Exploring New Horizons

"St. Mark’s is very much about making a man out of a boy. Even in high school, I could feel I was on an escalator going somewhere.”
Dr. Alan Stern ’75
On July 14, 2015, the entire world looked to the sky as an historic event transpired 3 billion miles away. At the Johns Hopkins University Applied Physics Laboratory, Dr. Alan Stern ’75 and his team crowded around a computer and waited for a transmission from across the solar system. Just before 9 o’clock in the evening, a cheer rang out as confirmation arrived that the New Horizons spacecraft had successfully completed mankind’s first flyby of Pluto, coming within 7,800 miles of the dwarf planet’s surface.

“Following in the footsteps of planetary exploration missions such as Mariner, Pioneer, and Voyager, New Horizons has triumphed at Pluto,” Alan said. “The New Horizons flyby completes the first era of planetary reconnaissance, a half century-long endeavor that will forever be a legacy of our time.”

Close-up images of Pluto (pictured below) and its moons soon appeared in newspapers and on screens around the globe. The probe will spend more than a year transmitting all of the data it collected, but the information NASA has already received has rocked the scientific community.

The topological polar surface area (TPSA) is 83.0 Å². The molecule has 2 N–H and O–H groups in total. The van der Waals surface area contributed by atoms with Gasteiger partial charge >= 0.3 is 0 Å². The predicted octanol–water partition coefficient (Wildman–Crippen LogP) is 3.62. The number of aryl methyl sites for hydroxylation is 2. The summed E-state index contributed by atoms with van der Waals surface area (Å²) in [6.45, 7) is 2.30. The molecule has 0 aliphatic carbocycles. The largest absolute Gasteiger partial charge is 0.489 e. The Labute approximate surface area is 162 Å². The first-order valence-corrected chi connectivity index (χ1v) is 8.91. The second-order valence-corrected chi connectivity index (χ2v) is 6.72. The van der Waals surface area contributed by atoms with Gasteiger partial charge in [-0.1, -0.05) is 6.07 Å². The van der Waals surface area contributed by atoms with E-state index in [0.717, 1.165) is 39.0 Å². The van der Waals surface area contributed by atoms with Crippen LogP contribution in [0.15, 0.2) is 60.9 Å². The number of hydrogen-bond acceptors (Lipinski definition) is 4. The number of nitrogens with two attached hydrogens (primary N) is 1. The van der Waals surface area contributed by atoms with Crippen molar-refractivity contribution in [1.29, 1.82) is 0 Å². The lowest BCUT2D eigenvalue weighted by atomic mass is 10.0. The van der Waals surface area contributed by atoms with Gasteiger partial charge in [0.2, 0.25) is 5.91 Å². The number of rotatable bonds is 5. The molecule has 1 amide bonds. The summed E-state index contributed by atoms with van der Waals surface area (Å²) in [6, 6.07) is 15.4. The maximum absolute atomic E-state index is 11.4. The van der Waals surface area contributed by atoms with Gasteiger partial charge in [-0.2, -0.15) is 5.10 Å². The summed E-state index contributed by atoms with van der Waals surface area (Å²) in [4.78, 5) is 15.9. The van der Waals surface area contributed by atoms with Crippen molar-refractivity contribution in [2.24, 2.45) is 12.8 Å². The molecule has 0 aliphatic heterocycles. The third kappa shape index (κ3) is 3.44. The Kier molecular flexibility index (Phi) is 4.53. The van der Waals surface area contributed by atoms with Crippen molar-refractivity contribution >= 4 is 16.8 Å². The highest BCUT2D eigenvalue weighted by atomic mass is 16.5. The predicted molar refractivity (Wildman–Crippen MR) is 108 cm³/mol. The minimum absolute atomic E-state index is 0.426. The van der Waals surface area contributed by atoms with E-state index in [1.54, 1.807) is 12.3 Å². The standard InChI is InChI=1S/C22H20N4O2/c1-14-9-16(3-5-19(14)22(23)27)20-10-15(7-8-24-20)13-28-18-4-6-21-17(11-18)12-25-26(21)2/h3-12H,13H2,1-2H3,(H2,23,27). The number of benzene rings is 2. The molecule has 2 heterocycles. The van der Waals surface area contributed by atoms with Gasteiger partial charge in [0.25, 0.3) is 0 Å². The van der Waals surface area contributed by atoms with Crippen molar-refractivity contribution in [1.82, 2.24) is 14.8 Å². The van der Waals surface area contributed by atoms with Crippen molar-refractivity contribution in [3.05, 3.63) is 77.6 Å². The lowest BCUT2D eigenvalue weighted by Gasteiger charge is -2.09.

New Horizon's story is far from over. In 2017, NASA officially extended the mission to include a flyby of "2014 MU69," a potato-shaped Kuiper belt object the size of Manhattan. In December 2018, the world will once again wait on New Horizon's transmission as it passed by the most distant object ever explored.

As a boy, Alan was caught up in the Space Race of the 1960s. One day, while driving down Preston Road with his parents, Alan noticed a private school with an observatory and planetarium, and his interest was piqued. That observatory and planetarium were part of the newly dedicated, state-of-the-art McDermott-Green Science Quadrangle.

“When my parents got me into St. Mark’s, it was probably the best thing that ever happened to me,” Alan said. “The School helped me toughen up and become a much better student than I ever knew I could be. I give a lot of credit to St. Mark’s for enabling my career and making me the man I am today.”

While Alan’s career has taken him across space, he has always remained dedicated to 10600 Preston Road, where his journey started. Since New Horizons launched in 2006, Alan has returned to campus multiple times. He was chosen as the Commencement Speaker for the Class of 2008, received the Distinguished Alumnus Award in 2009, was a panelist in the inaugural STEM Conference in 2013, and celebrated his 40th Reunion this past April, just three months before the Pluto flyby.

“St. Mark’s is very much about making a man out of a boy,” Alan said. “Even in high school, I could feel I was on an escalator going somewhere.”

Forty years after donning his white dinner jacket at Commencement, Alan Stern is continuing to ride that escalator into the farthest reaches of space.

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